UPDATE: Edinson Volquez suspended for PEDs

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Edison Volquez 2.jpgUPDATE IIISports Illustrated’s Jon Heyman reports the identity of the PED positive: It’s Edinson Volquez of the Cincinnati Reds.  Volquez will be suspended for 50 games. Of course, he’s already out at least until the fall recovering from Tommy John surgery.

UPDATE II:  I have learned that the player to be suspended is a National League pitcher.

UPDATE
I have
learned that the PED suspension is NOT a New York player.

10:28 A.M. Baseball Prospectus’ Will Carroll tweeted this first yesterday afternoon, and I have since confirmed it with a baseball source: a major league player is going to be suspended for a PED violation, possible as early as this week.

I could not confirm the player’s identity, but my source tells me that it’s a “semi-big” name, though not a “huge” name.  I imagine that, once the name is revealed, we’ll have more fun arguing about what being a “semi-big” player truly means than we will wondering why he was not a bigger name despite taking PEDs.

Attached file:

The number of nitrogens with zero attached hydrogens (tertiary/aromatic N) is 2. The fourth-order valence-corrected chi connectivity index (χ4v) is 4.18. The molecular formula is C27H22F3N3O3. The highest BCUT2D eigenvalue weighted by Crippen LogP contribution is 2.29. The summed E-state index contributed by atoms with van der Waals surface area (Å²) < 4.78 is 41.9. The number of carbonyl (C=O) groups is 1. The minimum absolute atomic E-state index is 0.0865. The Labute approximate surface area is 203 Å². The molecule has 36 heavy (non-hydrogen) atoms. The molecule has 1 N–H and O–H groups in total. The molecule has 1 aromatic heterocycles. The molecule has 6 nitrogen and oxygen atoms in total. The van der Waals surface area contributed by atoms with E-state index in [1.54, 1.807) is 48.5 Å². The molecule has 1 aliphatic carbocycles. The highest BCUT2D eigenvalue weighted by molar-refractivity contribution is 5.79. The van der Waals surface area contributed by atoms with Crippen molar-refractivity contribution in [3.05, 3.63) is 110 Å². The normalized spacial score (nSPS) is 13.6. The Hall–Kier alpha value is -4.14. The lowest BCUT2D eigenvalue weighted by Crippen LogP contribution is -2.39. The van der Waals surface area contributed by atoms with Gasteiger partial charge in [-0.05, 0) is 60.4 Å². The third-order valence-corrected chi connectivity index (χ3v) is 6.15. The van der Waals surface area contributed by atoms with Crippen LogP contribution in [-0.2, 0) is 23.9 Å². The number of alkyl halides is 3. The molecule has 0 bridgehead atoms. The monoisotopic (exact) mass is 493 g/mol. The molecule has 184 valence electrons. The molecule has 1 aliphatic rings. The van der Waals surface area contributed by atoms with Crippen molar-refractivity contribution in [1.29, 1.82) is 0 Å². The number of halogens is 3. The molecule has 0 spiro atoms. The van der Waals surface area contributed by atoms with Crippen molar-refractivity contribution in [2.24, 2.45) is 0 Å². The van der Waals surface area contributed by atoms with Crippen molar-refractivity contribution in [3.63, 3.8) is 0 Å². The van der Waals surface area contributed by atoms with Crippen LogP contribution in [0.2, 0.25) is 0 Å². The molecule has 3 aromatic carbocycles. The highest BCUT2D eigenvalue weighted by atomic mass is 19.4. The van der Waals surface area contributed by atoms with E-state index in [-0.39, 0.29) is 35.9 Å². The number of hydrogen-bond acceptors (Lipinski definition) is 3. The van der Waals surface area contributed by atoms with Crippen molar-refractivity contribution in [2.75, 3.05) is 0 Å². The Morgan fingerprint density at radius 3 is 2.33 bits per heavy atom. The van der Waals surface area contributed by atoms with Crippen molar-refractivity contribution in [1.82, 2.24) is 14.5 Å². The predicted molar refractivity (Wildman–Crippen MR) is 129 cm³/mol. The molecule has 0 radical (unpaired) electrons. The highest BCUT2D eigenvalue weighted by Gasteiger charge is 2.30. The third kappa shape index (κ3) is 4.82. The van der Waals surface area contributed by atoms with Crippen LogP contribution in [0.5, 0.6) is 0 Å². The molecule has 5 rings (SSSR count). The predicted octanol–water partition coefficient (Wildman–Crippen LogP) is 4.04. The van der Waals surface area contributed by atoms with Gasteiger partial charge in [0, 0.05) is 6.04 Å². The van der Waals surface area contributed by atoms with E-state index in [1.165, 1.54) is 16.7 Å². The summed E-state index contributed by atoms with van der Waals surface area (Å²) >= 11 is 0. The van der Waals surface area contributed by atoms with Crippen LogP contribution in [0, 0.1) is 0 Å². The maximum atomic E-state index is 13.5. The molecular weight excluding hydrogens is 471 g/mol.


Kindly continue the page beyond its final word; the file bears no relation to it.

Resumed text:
Updates as they come . . .

Aaron Judge set a new postseason strikeout record

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For a few days, it looked like Aaron Judge was finally hitting his stride in the postseason. He was still striking out at a regular clip, piling more and more strikeouts atop the 16 he racked up in the Division Series, but he was mashing, too. He engineered a three-run homer during Game 3 of the Championship Series, followed by another blast and game-tying double in Game 4. His one-out double helped pad a five-run lead in Game 5, while his 425-footer off of Brad Peacock barely made a dent during a 7-1 loss in Game 6. And then Lance McCullers‘ curveball found and fooled him, as it did five of the 14 batters it met in Game 7:

The strikeout was Judge’s first of the evening and 27th since the start of the playoffs. No other major league batter has racked up that many strikeouts in a single postseason, though Alfonso Soriano’s 26-strikeout record in 2003 comes the closest. Within that record, Judge also collected three golden sombreros (four strikeouts in a single game), narrowly avoiding the dreaded platinum sombrero (five strikeouts in a single game).

It’s an unfortunate footnote to a spectacular year for the rookie outfielder, who decimated the competition with 52 home runs and 8.2 fWAR during the regular season and was a pivotal part of the Yankees’ playoff run. Thankfully, the image of McCullers’ curveball darting just under Judge’s bat won’t be the image that sticks with us for years to come. Instead, it’ll look something like this: